The Rhythm of the Breath: a barometer of your well-being

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There’s an amazing energy shift in a room when the people in your yoga class drop into and influence the rhythm of their own breath. You don't have to be the teacher to be aware of this shift, anyone who is present experiences it and it makes me smile when I turn to them and silently mouth “ can you feel this ?“. Immediately I get the wide eyed, affirmative nod of “ oh yes and wow”

It happened recently when teaching a Sales Force Team at an early morning Yoga session. I had themed the class around solutions to ease the tension and stress created by standing “on the job” for over 8 hours a day. Prolonged standing is associated with short-term adverse health issues including fatigue, leg cramps and backaches, which can affect job performance and cause significant discomfort. A study published in Human Factors suggests that this type of sustained long-lasting muscle fatigue may contribute to musculoskeletal disorders and back pain.

From the outside looking in, that group of people lying on their backs, knees bent, eyes closed with their hands over their abdomen would appear to be inactive and certainly not doing anything dynamic. However they were tuning into and positively influencing a thing we take for granted and repeat on average 23,000 times a day — the breath. In particular, they were practicing deep abdominal or diaphragmatic breathing. A simple breathing technique which requires watching the rise and fall of the belly as you slowly and deeply inhale and exhale through the nose.

Deep abdominal breathing has many benefits, in this class I introduced it to

  • Trigger parasympathetic dominance — the part of the autonomic nervous system  that governs rest, digest and regeneration — the relaxation response. Learning how to initiate the relaxation response through deep abdominal breathing gives us a tool to help reduce muscle tension, decrease the incidence of certain stress-related disorders, increase a sense of well-being and turn off the overactive sympathetic nervous system, the flight-or-flight or stress response.

  • Help the respiratory system work more efficiently. Deep abdominal breathing encourages full oxygen exchange - that is, the beneficial trade of incoming oxygen for outgoing carbon dioxide. It also help slow the heartbeat and lower or stabilise blood pressure.

  • Help tone the deep core muscles and improve posture. With abdominal breathing the diaphragm works together with the pelvic floor muscles, abdominal muscles (transversus abdominis, obliques and rectus abdominis) and back muscles (multifidus, erector spinae, quadratus lumborum and more) to pre-activate and provide support to the body during movement. Together, these muscles are important muscles for healthy pain-free movement patterns.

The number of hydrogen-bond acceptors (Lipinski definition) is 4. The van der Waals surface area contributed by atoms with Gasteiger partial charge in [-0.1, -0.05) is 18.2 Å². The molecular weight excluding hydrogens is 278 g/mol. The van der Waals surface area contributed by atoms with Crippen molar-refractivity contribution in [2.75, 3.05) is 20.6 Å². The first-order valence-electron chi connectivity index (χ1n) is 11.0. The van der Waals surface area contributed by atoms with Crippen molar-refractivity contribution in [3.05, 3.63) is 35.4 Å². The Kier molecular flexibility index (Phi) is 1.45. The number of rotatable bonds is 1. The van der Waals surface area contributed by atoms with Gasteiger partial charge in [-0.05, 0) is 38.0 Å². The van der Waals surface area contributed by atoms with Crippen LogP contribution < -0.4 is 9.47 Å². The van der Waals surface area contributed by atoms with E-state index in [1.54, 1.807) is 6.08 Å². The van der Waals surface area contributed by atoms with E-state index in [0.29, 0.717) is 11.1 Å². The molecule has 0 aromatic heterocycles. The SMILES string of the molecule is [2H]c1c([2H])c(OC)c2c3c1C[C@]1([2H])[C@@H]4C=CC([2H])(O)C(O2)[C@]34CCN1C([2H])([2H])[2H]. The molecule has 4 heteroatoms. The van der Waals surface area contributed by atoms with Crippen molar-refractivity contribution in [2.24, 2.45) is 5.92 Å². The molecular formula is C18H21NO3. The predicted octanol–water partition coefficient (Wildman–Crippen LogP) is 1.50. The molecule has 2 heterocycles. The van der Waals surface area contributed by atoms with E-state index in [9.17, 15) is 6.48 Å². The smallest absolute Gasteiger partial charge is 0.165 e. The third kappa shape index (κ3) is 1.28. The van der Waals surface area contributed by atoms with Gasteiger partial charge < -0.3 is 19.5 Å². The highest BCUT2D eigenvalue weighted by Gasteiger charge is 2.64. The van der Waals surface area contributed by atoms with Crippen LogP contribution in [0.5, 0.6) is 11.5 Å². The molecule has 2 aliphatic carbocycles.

We could all benefit from taking time to practice deep abdominal breathing even for just a few minutes a day. Many of us will feel its unnatural especially when chest (thoracic ) or clavicular (stress) breathing is your norm. Chest and clavicular breathing can have negative consequences if overused or used exclusively. They are shallow breathing patterns which activate the sympathetic nervous system, the fight-or-flight or stress response in the body. 

Overusing the chest muscles for breathing is a subtle but major cause of escalating stress, tension and anxiety. Clavicular breathing recruits the muscles of the upper torso and neck. This isolated use of these muscles for breathing is most commonly seen in people who have asthma or lung disease but if you have adopted that rounded, forward head, turtle shape posture while in front of a computer or looking into your devices you could be also in a clavicular breathing pattern. Think of how your shoulders fly up towards your ears when a sudden loud noise goes off. Imagine holding that tension in your neck and shoulders constantly while you go about your day to day life — that’s clavicular breathing.

I like to think of the rhythm of the breath as a barometer of your wellbeing. Deep, slow breathing brings calm, tranquil, free from disturbance conditions, shallow breathing, a sign of stress and turbulent times. A few minutes a day using some of the 23,000 breaths we take to enhance the connection to abdominal breathing is a simple and free way to help reduce stress, muscle tension, improve posture, tone the core muscles - positively change your well-being.

Finally, that energy shift in the class - a definite sign that calm, tranquil, free from disturbance conditions were present — its like the room, the people, the space were cocooned in a living breathing gigantic comfort blanket.

Find this article at thriveglobal.com

Alex VittyComment